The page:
Posted by Fast_Track_Bully on (June 16, 2011, 7:19 GMT)

The one who criticizing ZAK must learn that he gone thru thier batting line ups at least once. Not only in ODIs but also in Tests. He is unstoppable after his comeback. Especially with the fact that he played most of the matches in batting friendly conditions! Check the status and argue.

Posted by   on (June 16, 2011, 1:07 GMT)

@Karn Mamgain I am glad I amused you with my Jokes. Here is more, enjoy. You already posted something I wanted to post after your response to my post. You mentioned the transition of indian ODI. I think Chappel played a significant role in that initiating the thinking process. You've also come up with Sachin's statistics in the recent world cup. I don't know what is your point. But, Tendulkar is not a factor in the team anymore. Even Tendulkar would agree with that. That is why he has been taking days off of cricket at his will for the past few years. This is purely supported by public opinion. So the notion of Tendulkar is proud of playing for the country is out of the question. He enjoys the game, that is why he still plays. Chappel didn't like anyone in the dressing room who thinks he is above the Team. That is why he was so critical about the attitude, let alone performance. That is how professional players should be. It doesn't really fit into traditional Indian mindset.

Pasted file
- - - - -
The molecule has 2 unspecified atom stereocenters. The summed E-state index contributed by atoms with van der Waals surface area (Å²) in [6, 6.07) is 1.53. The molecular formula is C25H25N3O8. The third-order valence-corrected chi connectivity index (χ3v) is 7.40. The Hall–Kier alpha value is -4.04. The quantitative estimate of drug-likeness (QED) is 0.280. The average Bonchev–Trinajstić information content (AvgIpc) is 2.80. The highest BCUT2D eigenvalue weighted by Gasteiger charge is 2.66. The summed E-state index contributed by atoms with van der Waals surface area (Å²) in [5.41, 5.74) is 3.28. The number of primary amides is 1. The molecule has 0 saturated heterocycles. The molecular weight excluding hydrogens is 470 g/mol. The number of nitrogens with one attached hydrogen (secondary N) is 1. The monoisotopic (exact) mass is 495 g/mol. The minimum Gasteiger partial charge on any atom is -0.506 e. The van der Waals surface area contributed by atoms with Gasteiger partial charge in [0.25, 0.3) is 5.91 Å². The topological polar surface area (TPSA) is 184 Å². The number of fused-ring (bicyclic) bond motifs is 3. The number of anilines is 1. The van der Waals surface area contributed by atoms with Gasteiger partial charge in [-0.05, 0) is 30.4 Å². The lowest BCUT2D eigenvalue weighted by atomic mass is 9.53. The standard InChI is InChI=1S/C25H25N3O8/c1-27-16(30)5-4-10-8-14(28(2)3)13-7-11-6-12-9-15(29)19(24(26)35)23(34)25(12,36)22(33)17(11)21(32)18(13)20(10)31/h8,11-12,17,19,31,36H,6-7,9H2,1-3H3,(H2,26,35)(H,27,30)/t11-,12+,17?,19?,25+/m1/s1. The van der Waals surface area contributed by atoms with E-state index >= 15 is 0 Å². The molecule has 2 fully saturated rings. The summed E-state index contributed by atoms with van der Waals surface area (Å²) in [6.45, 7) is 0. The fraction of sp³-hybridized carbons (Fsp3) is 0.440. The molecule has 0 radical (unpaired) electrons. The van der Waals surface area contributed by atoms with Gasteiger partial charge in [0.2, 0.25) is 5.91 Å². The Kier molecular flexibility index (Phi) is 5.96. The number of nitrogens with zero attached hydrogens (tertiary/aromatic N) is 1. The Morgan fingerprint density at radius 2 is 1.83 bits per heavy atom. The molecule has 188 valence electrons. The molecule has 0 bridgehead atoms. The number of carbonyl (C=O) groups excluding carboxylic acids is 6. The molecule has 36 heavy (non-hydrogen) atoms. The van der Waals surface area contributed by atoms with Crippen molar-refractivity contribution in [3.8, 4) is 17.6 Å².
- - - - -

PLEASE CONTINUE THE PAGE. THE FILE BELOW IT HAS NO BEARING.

Posted by   on (June 15, 2011, 21:24 GMT)

@karn mamgain Its not comparing Dravid's ODI record with Sachin's, it is the way dravid got axed. It was in 2007 if you see even sachin was not quite at best, so the best way to divert the attention is by axing the Great Dravid.

Posted by maddy20 on (June 15, 2011, 19:03 GMT)

@TheOnlyEmperor When you time the ball as sweetly as Laxman and most importantly have a cool head that can dig you outta impossible situations, who cares about running between the wickets? For starters count the number of matches we would have lost if not for him in the last 5 years and you will know what I mean. Sachin, Dravid and Laxman are one of their kind.